Ann Wilson dedicated her career to teaching Primary School students, with a focus on reading and literacy skills. When she retired in 2017 she became a Pets As Therapy volunteer, alongside her 12 year old golden labrador, Bella. We spoke to her about how therapy animals can support people who need care and why she decided to become a Pets As Therapy volunteer.
What made you decide to become a Pets As Therapy (PAT) volunteer?
When I retired I found that I suddenly had a lot more time on my hands, and I wanted to use some of it to support a cause I care about. I’ve always had dogs as pets, and I know that they make a real difference to me, calming me down when I feel stressed and offering comfort and companionship in my life. A friend of mine who volunteers with PAT knew I was looking for volunteering opportunities and suggested looking into becoming a Pets As Therapy volunteer. She told me about her visits to a residential home, how you could really see the residents relaxing when they were around her dog, Max, and that one lady with dementia even began to tell her about a dog she’d had earlier in life, something she would usually really struggle to talk about.
When I found out that Pets As Therapy also works with Children’s Hospitals and has a scheme ‘Read2Dogs’ focusing on improving children’s’ reading skills, I knew that it was something I wanted to be involved in, as I’d worked in children’s education all my working life. Being able to volunteer with my dog, Bella, was the icing on top of the cake, and she absolutely loves it too, being centre of attention and getting lots of cuddles!
What does a visit involve?
Every week Bella and I visit our local hospital. Before we leave our house I give Bella a wash so that we aren’t taking any unwanted germs with us into the hospital. Then I attach her PAT ID badge to her collar and make sure I’ve got my volunteer badge too, and we head off to the hospital.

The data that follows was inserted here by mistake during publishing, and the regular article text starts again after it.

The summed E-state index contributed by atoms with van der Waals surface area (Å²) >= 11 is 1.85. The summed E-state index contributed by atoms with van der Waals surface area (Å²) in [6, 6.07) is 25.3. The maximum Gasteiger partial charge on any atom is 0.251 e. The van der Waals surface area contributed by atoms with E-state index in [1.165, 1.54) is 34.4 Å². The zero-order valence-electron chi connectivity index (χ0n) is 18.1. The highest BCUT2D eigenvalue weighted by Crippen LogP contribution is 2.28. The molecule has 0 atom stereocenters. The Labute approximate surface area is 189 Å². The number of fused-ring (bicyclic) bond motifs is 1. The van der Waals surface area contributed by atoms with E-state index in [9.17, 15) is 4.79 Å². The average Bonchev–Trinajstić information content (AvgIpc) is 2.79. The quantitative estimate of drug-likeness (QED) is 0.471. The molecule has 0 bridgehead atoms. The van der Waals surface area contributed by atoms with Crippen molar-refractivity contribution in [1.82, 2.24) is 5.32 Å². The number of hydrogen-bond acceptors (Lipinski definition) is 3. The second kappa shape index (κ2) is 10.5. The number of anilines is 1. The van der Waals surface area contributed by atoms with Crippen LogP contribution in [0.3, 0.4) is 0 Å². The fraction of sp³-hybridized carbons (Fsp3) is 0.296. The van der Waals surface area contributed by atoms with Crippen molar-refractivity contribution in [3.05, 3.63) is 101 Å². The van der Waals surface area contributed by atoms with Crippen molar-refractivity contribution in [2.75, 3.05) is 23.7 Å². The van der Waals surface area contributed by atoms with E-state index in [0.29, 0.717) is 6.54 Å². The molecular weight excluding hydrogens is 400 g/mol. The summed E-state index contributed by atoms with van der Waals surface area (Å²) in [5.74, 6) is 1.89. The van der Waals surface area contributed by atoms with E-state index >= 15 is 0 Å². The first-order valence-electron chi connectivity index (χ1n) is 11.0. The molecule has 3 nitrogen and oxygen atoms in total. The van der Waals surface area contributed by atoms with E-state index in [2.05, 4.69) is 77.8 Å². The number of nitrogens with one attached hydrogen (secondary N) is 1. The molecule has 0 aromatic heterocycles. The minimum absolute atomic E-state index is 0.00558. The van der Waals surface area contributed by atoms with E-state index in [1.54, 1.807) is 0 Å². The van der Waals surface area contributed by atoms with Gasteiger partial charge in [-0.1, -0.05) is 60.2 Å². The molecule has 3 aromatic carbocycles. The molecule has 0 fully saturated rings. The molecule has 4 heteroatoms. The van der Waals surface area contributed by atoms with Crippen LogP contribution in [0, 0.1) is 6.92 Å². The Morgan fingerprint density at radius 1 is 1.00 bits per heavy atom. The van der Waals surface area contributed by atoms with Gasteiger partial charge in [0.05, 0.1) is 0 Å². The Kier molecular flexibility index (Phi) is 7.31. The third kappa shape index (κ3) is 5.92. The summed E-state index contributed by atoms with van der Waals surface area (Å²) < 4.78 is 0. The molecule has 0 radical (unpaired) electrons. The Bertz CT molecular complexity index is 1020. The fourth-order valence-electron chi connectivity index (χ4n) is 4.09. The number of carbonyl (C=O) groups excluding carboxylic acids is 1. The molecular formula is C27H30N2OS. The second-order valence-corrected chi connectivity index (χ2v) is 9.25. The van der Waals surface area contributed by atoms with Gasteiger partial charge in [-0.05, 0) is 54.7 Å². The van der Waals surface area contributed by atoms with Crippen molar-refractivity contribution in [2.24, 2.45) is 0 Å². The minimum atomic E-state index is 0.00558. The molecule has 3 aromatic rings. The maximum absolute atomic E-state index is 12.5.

At the moment we’re volunteering in the Children’s Ward, so once we get to the hospital we sign in there and say hello to the nurses – we usually see the same staff every week. Usually we then walk around the ward (Bella is always on a lead held by me) and stop to interact with children who seem interested in stroking Bella. As some of the children in the ward are there for long stays, we see some of the same faces each week. They really get to know Bella and their eyes light up when they see us come into the ward, it’s brilliant to see. We’re normally there for about an hour which gives us plenty of time to see lots of the children, and is enough for Bella too before she gets tired!
It’s so lovely to be able to bring some normality to these children in hospital who can be in quite stressful situations, and I’m really proud of Bella: she’s so calm and gentle with the children and you can just tell the difference she’s making for them.
How did you become a Pets As Therapy volunteer?
First of all, to become a volunteer with Pets As Therapy your animal has to be over 9 months old and have lived with you for 6 months or more. If that’s not an issue then you’ll fill in an application form on the Pets As Therapy website, which includes a couple of character references and a copy of your pet’s vaccination certificate. You’ll also pay a very small annual fee, which just goes towards covering the cost of your insurance.
Then you’ll be contacted by your local PAT assessor for an assessment. That isn’t as nerve-wracking as it sounds at all – they just want to check that your dog or cat is sociable and doesn’t react badly to new situations.
And then you’re all set! You’ll be sent an ID badge for you and your pet, and a car sticker to identify you. Pets As Therapy can find you placements in your local area, or if there’s a particular place you’d like to make visits you can enquire with them. There’s no set requirement of how often you need to make a visit as a Pets As Therapy volunteer: I started by just setting up a regular visit with my local hospital of one hour every week, and now I visit three times a week.
You can view all the details of the application process on the ‘join us’ section of the Pets As Therapy website.
If you don’t have a pet of your own, are there still ways to support Pets As Therapy?
Of course! As well as my volunteering I also fundraise on behalf of Pets As Therapy by hosting a monthly coffee morning at my local library, where I ask for donations for cups of tea and snacks – it’s a great chance to meet new people and to chat about what Pets As Therapy do as a charity too. You could do a sponsored run, ask for donations for your birthday, or host a bake sale at your workplace instead. You can also donate directly by giving a one-off donation, by setting up a regular annual payment, or by leaving a legacy gift to the charity.
There’s more information on how you can support Pets As Therapy financially here, or if you aren’t sure what the best option for you is, you can always contact the PAT team at email@example.com.